4.The sound of the rain, which can also be found in an early scene in LIGHT AND QUIET, and in BIPEDALITY (2010, Rouzbeh Rashidi).

I think the sound of water is a recurring motif in Rashidi's films. I also like the sound of shower in LIGHT AND QUIET and BIPEDALITY, the sound of faucet in BIPEDALITY, and the sound of water from unknown sources in REMINISCENCES OF YEARNING (2011, Rouzbeh Rashidi), which reminds me of a scene in BELLE DE JOUR (1967, Luis Buñuel), in which we hear the sound of unknown water, too.

5.The sound which is separated from its origin. I think this is also one of your signatures. In LIGHT AND QUIET, we hear many cars, but we don't see them. We hear the protagonist do something after shower, but we only see the black screen. In ONLY HUMAN, we hear the Asian girl speak a sentence near the end of the film, but we only see her face "before" and "after" she speaks it, not when she is speaking it. We also hear some screams in an early part and near the end of the film, but we don't see the screamers. We hear some footsteps, but we don't see the walkers.

6. The loneliness of the characters. It seems the characters in this film try to communicate with or connect to someone, but their attempts bring no satisfying results. A couple of teenagers try to get intimate with each other, but fail. The sewing woman can't reach Sara on her phone. Dean Kavanagh's character doesn't look happy after he talks to someone on the phone. The video game guy lies to someone on the phone. The face-to-face conversation in the restaurant ends badly. A woman tries to reach someone in an apartment, but fails. This loneliness is dealt with in a realistic way, not in a romantic way like Wong Kar-wai's films, not in a comic way like Tsai Ming-liang's films, and not in a cold way like some Austrian's films.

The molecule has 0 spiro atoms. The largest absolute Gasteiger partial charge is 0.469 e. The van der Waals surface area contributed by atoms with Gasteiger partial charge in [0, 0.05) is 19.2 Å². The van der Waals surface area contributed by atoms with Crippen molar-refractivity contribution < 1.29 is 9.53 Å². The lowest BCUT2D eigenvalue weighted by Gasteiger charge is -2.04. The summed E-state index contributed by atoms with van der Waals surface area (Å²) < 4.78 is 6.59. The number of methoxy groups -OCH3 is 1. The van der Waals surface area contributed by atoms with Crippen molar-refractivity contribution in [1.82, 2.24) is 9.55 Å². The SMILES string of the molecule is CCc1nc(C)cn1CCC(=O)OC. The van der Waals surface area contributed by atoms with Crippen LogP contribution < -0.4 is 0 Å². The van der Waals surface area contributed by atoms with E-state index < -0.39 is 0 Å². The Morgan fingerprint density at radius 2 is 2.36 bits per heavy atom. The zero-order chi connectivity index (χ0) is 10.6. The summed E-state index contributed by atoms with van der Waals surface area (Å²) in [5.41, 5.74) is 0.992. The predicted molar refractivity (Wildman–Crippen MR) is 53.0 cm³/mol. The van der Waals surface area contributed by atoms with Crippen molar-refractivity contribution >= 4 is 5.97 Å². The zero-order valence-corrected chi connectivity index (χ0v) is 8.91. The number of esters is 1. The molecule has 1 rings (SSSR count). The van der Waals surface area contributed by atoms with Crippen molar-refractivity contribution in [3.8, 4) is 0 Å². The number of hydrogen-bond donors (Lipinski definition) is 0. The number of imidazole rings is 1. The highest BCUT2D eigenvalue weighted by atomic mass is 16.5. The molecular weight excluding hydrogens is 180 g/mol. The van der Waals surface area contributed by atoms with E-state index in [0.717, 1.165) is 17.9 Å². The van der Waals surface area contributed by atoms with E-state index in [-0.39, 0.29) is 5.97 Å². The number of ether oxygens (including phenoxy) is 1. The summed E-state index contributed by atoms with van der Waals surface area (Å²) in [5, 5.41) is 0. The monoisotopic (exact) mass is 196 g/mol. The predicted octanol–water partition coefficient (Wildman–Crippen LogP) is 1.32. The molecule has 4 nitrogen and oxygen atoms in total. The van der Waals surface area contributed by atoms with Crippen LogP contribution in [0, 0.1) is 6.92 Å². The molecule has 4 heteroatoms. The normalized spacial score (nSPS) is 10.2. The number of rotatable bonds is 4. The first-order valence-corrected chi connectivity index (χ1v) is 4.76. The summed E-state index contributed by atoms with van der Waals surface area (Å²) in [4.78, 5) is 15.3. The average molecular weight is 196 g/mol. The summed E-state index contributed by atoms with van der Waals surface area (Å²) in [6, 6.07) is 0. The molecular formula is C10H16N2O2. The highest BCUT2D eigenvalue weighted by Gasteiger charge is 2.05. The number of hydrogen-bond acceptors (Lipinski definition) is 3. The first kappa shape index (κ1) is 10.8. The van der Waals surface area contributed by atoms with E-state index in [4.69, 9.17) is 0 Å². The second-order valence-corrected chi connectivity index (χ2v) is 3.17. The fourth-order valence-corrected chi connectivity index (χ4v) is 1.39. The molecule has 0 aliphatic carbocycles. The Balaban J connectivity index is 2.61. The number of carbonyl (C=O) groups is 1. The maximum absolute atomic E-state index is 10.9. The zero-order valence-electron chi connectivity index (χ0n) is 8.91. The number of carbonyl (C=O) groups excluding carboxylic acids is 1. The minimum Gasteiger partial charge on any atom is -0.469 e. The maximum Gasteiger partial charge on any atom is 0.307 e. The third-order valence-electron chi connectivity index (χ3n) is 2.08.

7.Some moving images which are so motionless that they look like still photos. There are some scenes of Dean Kavanagh which resemble still photos, because his face does not move for many seconds in these scenes. There are many landscape/atmospheric scenes in BIPEDALITY and ZOETROPE (2011, Rouzbeh Rashidi) which look like still photos, too.